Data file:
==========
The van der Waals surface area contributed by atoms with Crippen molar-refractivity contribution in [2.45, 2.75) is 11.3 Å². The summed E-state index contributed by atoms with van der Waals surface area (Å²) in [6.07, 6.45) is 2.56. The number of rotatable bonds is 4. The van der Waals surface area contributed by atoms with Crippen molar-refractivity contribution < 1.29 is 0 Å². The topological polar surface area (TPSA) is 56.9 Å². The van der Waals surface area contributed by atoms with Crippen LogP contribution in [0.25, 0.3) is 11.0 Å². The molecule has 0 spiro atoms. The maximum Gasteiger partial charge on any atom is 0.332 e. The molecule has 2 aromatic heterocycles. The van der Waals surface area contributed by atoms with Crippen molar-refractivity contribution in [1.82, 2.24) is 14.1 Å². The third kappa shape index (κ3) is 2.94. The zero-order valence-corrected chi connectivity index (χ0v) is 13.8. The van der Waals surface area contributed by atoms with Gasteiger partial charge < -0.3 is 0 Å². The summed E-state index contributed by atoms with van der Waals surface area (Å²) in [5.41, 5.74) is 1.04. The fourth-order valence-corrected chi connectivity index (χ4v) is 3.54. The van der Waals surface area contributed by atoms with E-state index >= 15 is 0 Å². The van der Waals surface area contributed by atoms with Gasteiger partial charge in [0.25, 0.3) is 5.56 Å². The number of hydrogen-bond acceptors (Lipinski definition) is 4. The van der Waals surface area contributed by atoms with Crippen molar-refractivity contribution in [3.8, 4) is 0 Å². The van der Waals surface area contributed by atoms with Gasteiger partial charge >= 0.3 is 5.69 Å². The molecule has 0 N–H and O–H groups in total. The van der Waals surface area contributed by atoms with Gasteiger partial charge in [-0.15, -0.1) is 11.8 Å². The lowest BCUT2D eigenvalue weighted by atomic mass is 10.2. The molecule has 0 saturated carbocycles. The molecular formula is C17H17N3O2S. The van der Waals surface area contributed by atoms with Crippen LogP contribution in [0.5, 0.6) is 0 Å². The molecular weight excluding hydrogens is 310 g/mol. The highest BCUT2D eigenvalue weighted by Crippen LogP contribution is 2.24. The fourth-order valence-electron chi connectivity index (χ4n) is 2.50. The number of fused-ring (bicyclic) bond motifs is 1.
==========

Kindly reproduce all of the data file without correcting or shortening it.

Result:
The van der Waals surface area contributed by atoms with Crippen molar-refractivity contribution in [2.45, 2.75) is 11.3 Å². The summed E-state index contributed by atoms with van der Waals surface area (Å²) in [6.07, 6.45) is 2.56. The number of rotatable bonds is 4. The van der Waals surface area contributed by atoms with Crippen molar-refractivity contribution < 1.29 is 0 Å². The topological polar surface area (TPSA) is 56.9 Å². The van der Waals surface area contributed by atoms with Crippen LogP contribution in [0.25, 0.3) is 11.0 Å². The molecule has 0 spiro atoms. The maximum Gasteiger partial charge on any atom is 0.332 e. The molecule has 2 aromatic heterocycles. The van der Waals surface area contributed by atoms with Crippen molar-refractivity contribution in [1.82, 2.24) is 14.1 Å². The third kappa shape index (κ3) is 2.94. The zero-order valence-corrected chi connectivity index (χ0v) is 13.8. The van der Waals surface area contributed by atoms with Gasteiger partial charge < -0.3 is 0 Å². The summed E-state index contributed by atoms with van der Waals surface area (Å²) in [5.41, 5.74) is 1.04. The fourth-order valence-corrected chi connectivity index (χ4v) is 3.54. The van der Waals surface area contributed by atoms with E-state index >= 15 is 0 Å². The van der Waals surface area contributed by atoms with Gasteiger partial charge in [0.25, 0.3) is 5.56 Å². The number of hydrogen-bond acceptors (Lipinski definition) is 4. The van der Waals surface area contributed by atoms with Crippen molar-refractivity contribution in [3.8, 4) is 0 Å². The van der Waals surface area contributed by atoms with Gasteiger partial charge >= 0.3 is 5.69 Å². The molecule has 0 N–H and O–H groups in total. The van der Waals surface area contributed by atoms with Gasteiger partial charge in [-0.15, -0.1) is 11.8 Å². The lowest BCUT2D eigenvalue weighted by atomic mass is 10.2. The molecule has 0 saturated carbocycles. The molecular formula is C17H17N3O2S. The van der Waals surface area contributed by atoms with Crippen LogP contribution in [0.5, 0.6) is 0 Å². The molecular weight excluding hydrogens is 310 g/mol. The highest BCUT2D eigenvalue weighted by Crippen LogP contribution is 2.24. The fourth-order valence-electron chi connectivity index (χ4n) is 2.50. The number of fused-ring (bicyclic) bond motifs is 1.